Forty European experts led by Dutch specialist Madeleine de Cock Buning began on Monday to reflect on the problem of “fake news” that has been invading the Internet to an increasing degree. “Technologies have deeply changed the way citizens access the media,” the European Commissioner for digital economy and society, Mariya Gabriel said at a press conference on Monday.
Fake news, voluntary or not, are now fully part if the digital landscape. They have played a role in many election campaigns, including in the runup to the U.S. presidential election won by Donald Trump. The European Commission has therefore set up a group of high-level experts on fake news. Made up of “40 representatives from all horizons” it will be tasked with defining what exactly is fake news, and suggesting ideas for action to the Commission.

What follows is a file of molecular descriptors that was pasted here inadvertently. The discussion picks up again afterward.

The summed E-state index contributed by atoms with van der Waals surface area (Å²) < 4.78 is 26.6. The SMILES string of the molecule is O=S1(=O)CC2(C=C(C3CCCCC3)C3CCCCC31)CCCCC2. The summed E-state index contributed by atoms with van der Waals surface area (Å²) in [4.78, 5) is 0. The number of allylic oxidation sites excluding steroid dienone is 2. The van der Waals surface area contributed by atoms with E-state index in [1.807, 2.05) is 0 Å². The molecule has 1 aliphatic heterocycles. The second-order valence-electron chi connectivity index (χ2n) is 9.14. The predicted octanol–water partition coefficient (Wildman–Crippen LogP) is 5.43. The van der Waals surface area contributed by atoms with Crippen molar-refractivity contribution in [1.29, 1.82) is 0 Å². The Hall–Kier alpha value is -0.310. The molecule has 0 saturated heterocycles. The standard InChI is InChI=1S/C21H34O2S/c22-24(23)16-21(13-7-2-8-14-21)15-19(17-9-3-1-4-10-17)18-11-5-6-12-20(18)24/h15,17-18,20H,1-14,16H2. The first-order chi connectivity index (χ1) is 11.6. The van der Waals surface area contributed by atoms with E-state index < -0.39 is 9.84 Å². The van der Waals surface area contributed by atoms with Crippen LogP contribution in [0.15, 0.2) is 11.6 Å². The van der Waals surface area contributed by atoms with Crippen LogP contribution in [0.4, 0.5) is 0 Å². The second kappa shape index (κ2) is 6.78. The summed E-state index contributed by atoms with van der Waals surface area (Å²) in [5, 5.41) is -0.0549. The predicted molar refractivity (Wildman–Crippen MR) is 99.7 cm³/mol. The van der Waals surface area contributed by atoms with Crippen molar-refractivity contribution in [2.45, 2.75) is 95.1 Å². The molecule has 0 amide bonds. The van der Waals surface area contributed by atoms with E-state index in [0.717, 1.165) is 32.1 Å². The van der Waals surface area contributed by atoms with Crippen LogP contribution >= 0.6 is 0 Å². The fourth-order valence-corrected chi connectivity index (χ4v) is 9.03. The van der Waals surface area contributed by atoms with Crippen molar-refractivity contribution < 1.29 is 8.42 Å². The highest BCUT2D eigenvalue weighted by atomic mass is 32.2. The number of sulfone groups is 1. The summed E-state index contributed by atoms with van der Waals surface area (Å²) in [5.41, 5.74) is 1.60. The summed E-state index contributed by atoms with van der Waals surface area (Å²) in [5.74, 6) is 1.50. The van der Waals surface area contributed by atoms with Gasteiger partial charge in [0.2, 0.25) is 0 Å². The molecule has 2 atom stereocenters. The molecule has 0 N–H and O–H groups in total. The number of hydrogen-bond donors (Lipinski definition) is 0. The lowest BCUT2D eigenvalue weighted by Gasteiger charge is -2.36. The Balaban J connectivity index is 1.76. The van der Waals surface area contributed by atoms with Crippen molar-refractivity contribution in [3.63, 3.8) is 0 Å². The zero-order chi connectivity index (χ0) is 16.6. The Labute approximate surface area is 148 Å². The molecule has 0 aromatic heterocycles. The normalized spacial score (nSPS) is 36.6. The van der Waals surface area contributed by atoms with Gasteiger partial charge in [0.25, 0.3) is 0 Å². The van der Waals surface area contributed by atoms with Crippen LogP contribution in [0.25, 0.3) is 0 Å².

“I’m expecting from this group a clear, structured report on the added value of a European approach,” stressed Mrs. Gabriel, who wishes to avoid the fragmentation of responses to this problem. For the commissioner, the announcement by French President Emmanuel Macron of a French law on fake news “shows the importance of the issue”.
The results of the group of experts’ work, combined with those of a public consultation that will end on the 23rd of February next, will result in a strategy from the Commission on fake news by “Spring 2018”.